While the changing climate may pose some risks to the places we love across our region, together we can plan to adapt and protect our people and our valuable resources.
Aotearoa’s climate has varied significantly since Māori first arrived. Changes in practices and customs that are strongly influenced by weather are key to tracing climate back through the centuries.
Traditional Māori knowledge of weather and climate, and of associated activities such as gardening and fishing, has contributed to our understanding of past climatic variations. Climate affects the winds, waves, and ocean currents, and influences which plants, trees and birds are found in various parts of the country. It is the natural world that sustains people physically, economically and spiritually, hence the well-being of iwi is deeply connected to the well-being of the environment.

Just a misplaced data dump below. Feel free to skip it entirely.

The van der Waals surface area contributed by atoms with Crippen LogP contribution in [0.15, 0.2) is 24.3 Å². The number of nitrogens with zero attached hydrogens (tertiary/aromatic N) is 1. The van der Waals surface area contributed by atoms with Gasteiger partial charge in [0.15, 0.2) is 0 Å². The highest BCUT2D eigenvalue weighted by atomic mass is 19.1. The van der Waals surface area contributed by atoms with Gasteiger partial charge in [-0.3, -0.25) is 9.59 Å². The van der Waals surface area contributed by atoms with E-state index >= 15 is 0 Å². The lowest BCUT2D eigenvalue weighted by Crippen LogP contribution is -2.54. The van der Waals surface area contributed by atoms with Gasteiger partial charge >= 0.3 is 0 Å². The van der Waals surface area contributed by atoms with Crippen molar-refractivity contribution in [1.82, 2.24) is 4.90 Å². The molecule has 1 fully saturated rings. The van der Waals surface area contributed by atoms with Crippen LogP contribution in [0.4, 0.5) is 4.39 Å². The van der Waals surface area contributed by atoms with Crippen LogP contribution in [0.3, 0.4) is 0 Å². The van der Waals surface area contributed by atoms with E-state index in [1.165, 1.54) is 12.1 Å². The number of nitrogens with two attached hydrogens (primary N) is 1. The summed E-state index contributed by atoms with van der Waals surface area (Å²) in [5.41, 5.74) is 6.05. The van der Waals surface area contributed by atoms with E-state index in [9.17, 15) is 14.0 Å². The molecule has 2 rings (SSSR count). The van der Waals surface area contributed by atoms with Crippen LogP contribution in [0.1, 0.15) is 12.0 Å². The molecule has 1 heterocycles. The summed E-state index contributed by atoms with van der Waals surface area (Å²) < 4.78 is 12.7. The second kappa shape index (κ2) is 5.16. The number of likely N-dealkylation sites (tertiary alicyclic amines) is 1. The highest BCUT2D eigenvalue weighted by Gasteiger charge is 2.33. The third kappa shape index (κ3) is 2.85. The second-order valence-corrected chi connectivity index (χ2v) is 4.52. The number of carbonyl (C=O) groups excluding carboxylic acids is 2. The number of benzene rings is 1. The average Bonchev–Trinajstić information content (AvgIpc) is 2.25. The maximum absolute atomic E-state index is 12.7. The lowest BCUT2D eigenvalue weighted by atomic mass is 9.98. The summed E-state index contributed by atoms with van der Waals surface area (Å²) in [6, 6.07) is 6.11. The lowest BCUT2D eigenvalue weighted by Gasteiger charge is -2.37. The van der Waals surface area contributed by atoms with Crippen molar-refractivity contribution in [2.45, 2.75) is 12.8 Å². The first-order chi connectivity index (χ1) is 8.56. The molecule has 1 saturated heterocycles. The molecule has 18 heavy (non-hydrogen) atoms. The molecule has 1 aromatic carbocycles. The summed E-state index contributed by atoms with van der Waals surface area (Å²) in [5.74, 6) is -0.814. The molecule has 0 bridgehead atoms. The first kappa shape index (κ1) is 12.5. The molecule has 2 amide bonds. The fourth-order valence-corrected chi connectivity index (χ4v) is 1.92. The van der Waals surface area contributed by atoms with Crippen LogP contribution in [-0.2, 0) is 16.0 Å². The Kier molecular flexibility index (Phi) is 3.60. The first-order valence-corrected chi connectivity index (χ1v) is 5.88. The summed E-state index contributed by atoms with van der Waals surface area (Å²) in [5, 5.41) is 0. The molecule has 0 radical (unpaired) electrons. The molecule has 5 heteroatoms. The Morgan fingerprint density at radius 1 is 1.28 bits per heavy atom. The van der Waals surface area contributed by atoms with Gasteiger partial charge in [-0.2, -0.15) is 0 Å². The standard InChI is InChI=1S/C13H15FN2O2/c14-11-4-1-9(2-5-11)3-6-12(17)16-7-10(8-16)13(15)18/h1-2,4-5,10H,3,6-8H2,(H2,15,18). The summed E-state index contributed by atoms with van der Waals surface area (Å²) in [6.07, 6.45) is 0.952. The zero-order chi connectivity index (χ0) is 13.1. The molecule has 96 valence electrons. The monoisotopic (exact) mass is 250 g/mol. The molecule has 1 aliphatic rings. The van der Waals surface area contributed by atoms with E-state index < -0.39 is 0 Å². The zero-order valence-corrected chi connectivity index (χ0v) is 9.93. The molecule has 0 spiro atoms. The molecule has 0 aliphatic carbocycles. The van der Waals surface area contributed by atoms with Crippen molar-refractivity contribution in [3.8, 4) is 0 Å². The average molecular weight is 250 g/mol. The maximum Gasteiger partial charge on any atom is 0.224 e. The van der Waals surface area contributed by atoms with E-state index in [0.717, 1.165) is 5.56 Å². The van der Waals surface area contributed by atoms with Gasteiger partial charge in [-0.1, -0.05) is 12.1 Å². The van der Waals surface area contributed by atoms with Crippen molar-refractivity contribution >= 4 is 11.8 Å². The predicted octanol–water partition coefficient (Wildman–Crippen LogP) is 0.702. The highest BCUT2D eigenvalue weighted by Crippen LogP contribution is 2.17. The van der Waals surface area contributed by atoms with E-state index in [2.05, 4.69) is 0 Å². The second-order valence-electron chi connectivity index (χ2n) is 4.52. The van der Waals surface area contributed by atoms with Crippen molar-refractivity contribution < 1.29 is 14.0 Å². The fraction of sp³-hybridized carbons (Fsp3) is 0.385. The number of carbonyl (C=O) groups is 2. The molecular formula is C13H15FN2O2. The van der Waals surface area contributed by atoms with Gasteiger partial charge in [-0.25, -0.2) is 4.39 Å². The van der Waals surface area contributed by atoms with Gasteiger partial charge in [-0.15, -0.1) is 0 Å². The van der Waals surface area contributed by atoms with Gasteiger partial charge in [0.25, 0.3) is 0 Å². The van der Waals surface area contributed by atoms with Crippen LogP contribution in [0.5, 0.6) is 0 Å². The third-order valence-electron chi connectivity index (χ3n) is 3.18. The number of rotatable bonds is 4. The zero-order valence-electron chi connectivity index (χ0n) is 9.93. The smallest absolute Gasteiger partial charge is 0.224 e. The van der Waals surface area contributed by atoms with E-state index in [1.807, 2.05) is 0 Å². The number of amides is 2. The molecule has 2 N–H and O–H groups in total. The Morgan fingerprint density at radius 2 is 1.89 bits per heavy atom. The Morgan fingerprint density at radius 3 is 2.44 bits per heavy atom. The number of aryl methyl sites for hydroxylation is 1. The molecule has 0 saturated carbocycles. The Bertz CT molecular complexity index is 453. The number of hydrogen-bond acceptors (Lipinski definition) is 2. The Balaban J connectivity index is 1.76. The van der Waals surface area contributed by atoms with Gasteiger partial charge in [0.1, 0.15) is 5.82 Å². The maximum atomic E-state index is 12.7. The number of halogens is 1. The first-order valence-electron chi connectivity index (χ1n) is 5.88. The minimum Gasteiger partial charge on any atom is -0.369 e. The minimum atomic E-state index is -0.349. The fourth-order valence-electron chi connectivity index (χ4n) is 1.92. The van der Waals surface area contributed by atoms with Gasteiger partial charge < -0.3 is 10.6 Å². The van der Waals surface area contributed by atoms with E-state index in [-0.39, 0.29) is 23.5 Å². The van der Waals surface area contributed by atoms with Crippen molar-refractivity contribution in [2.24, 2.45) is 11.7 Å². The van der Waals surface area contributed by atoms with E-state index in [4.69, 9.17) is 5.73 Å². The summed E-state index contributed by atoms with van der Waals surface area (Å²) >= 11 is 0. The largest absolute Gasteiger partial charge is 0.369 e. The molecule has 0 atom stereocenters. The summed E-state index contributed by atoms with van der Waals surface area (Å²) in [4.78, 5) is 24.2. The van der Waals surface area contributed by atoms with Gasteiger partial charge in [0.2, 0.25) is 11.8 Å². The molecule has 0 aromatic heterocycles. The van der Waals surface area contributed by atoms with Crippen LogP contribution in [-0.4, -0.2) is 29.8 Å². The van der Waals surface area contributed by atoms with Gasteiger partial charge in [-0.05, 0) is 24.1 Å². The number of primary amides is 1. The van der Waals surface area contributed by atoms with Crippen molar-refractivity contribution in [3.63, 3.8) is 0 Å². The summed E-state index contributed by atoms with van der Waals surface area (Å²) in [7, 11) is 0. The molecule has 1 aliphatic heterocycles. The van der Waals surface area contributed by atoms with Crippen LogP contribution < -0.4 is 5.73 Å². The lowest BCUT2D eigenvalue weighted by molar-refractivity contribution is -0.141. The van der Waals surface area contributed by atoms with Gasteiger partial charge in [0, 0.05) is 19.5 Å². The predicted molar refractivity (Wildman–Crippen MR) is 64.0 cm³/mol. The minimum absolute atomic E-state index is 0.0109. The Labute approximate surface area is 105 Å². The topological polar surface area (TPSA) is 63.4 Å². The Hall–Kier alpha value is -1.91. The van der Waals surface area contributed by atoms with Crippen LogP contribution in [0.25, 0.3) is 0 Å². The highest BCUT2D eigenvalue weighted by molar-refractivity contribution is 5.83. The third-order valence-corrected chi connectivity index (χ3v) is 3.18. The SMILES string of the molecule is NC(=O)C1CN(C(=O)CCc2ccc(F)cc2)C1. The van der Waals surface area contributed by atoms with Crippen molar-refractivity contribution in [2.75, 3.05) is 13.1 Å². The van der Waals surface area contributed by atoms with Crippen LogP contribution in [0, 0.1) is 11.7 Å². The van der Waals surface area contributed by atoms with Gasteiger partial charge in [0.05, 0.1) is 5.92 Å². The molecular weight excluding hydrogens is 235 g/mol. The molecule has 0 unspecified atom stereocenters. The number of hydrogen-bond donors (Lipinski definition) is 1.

Through the generations, Māori have built up an extensive knowledge of the local climate, from the character of local winds and rain to the forecasting of drier and warmer summers. This knowledge has traditionally helped to make important decisions, such as when is the best time to plant, farm, harvest, fish and navigate.
Climate change could have an impact on all these activities. Mātauranga Māori has been of immeasurable value when coupled with the scientific understanding of climate change; how Māori coped with past climate extremes, such as floods and droughts, may help us adapt to future climate changes.